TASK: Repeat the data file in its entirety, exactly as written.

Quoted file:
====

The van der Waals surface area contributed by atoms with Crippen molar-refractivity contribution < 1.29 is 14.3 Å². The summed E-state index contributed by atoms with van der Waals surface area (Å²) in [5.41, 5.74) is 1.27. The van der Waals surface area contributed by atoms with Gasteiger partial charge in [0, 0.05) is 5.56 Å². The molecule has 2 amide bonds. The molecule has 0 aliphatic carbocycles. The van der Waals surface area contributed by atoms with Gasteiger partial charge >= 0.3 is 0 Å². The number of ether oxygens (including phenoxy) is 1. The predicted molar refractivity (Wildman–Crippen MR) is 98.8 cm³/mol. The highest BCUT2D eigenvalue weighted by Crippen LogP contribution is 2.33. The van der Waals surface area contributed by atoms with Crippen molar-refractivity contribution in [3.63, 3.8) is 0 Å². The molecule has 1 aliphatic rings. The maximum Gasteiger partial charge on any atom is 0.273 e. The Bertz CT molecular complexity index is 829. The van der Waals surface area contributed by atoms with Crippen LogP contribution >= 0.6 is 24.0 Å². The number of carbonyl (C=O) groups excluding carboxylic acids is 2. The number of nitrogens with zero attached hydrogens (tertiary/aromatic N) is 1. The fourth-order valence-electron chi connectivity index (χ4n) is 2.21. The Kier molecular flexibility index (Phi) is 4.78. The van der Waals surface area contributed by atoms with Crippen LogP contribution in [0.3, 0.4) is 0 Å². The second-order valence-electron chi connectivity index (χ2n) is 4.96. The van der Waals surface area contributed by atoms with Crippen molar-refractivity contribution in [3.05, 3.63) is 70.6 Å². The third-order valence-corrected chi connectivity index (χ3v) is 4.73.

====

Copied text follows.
The van der Waals surface area contributed by atoms with Crippen molar-refractivity contribution < 1.29 is 14.3 Å². The summed E-state index contributed by atoms with van der Waals surface area (Å²) in [5.41, 5.74) is 1.27. The van der Waals surface area contributed by atoms with Gasteiger partial charge in [0, 0.05) is 5.56 Å². The molecule has 2 amide bonds. The molecule has 0 aliphatic carbocycles. The van der Waals surface area contributed by atoms with Gasteiger partial charge >= 0.3 is 0 Å². The number of ether oxygens (including phenoxy) is 1. The predicted molar refractivity (Wildman–Crippen MR) is 98.8 cm³/mol. The highest BCUT2D eigenvalue weighted by Crippen LogP contribution is 2.33. The van der Waals surface area contributed by atoms with Crippen molar-refractivity contribution in [3.63, 3.8) is 0 Å². The molecule has 1 aliphatic rings. The maximum Gasteiger partial charge on any atom is 0.273 e. The Bertz CT molecular complexity index is 829. The van der Waals surface area contributed by atoms with Crippen LogP contribution >= 0.6 is 24.0 Å². The number of carbonyl (C=O) groups excluding carboxylic acids is 2. The number of nitrogens with zero attached hydrogens (tertiary/aromatic N) is 1. The fourth-order valence-electron chi connectivity index (χ4n) is 2.21. The Kier molecular flexibility index (Phi) is 4.78. The van der Waals surface area contributed by atoms with Crippen LogP contribution in [0.3, 0.4) is 0 Å². The second-order valence-electron chi connectivity index (χ2n) is 4.96. The van der Waals surface area contributed by atoms with Crippen molar-refractivity contribution in [3.05, 3.63) is 70.6 Å². The third-order valence-corrected chi connectivity index (χ3v) is 4.73.